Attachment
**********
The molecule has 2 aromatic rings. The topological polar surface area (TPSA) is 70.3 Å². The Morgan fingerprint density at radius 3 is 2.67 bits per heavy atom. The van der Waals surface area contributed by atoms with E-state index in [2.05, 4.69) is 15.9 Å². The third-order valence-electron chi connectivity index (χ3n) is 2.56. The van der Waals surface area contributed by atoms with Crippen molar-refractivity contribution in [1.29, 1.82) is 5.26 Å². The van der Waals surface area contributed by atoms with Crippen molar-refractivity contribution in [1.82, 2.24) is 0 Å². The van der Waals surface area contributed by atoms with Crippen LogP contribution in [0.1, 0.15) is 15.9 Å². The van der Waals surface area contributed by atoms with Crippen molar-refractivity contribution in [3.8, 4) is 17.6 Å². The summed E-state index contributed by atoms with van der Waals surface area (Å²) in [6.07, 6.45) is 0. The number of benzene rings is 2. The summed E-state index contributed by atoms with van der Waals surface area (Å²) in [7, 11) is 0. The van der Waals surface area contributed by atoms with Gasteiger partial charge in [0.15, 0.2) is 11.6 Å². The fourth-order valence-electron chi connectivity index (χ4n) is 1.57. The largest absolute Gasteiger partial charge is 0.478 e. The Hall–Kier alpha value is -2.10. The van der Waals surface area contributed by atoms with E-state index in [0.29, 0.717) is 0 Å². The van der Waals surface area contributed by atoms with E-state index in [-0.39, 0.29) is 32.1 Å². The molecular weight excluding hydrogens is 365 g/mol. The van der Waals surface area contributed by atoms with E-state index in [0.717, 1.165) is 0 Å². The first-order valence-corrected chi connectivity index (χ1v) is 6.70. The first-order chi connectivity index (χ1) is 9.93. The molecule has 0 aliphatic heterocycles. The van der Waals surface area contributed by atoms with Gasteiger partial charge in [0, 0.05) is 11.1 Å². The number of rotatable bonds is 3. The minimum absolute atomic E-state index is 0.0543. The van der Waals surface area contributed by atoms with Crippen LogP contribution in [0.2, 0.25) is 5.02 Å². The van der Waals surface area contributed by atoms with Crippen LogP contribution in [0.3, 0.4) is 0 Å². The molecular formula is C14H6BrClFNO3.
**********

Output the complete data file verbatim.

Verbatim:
The molecule has 2 aromatic rings. The topological polar surface area (TPSA) is 70.3 Å². The Morgan fingerprint density at radius 3 is 2.67 bits per heavy atom. The van der Waals surface area contributed by atoms with E-state index in [2.05, 4.69) is 15.9 Å². The third-order valence-electron chi connectivity index (χ3n) is 2.56. The van der Waals surface area contributed by atoms with Crippen molar-refractivity contribution in [1.29, 1.82) is 5.26 Å². The van der Waals surface area contributed by atoms with Crippen molar-refractivity contribution in [1.82, 2.24) is 0 Å². The van der Waals surface area contributed by atoms with Crippen LogP contribution in [0.1, 0.15) is 15.9 Å². The van der Waals surface area contributed by atoms with Crippen molar-refractivity contribution in [3.8, 4) is 17.6 Å². The summed E-state index contributed by atoms with van der Waals surface area (Å²) in [6.07, 6.45) is 0. The number of benzene rings is 2. The summed E-state index contributed by atoms with van der Waals surface area (Å²) in [7, 11) is 0. The van der Waals surface area contributed by atoms with Gasteiger partial charge in [0.15, 0.2) is 11.6 Å². The fourth-order valence-electron chi connectivity index (χ4n) is 1.57. The largest absolute Gasteiger partial charge is 0.478 e. The Hall–Kier alpha value is -2.10. The van der Waals surface area contributed by atoms with E-state index in [0.29, 0.717) is 0 Å². The van der Waals surface area contributed by atoms with E-state index in [-0.39, 0.29) is 32.1 Å². The molecular weight excluding hydrogens is 365 g/mol. The van der Waals surface area contributed by atoms with E-state index in [0.717, 1.165) is 0 Å². The first-order valence-corrected chi connectivity index (χ1v) is 6.70. The first-order chi connectivity index (χ1) is 9.93. The molecule has 0 aliphatic heterocycles. The van der Waals surface area contributed by atoms with Gasteiger partial charge in [0, 0.05) is 11.1 Å². The number of rotatable bonds is 3. The minimum absolute atomic E-state index is 0.0543. The van der Waals surface area contributed by atoms with Crippen LogP contribution in [0.2, 0.25) is 5.02 Å². The van der Waals surface area contributed by atoms with Crippen LogP contribution in [0.3, 0.4) is 0 Å². The molecular formula is C14H6BrClFNO3.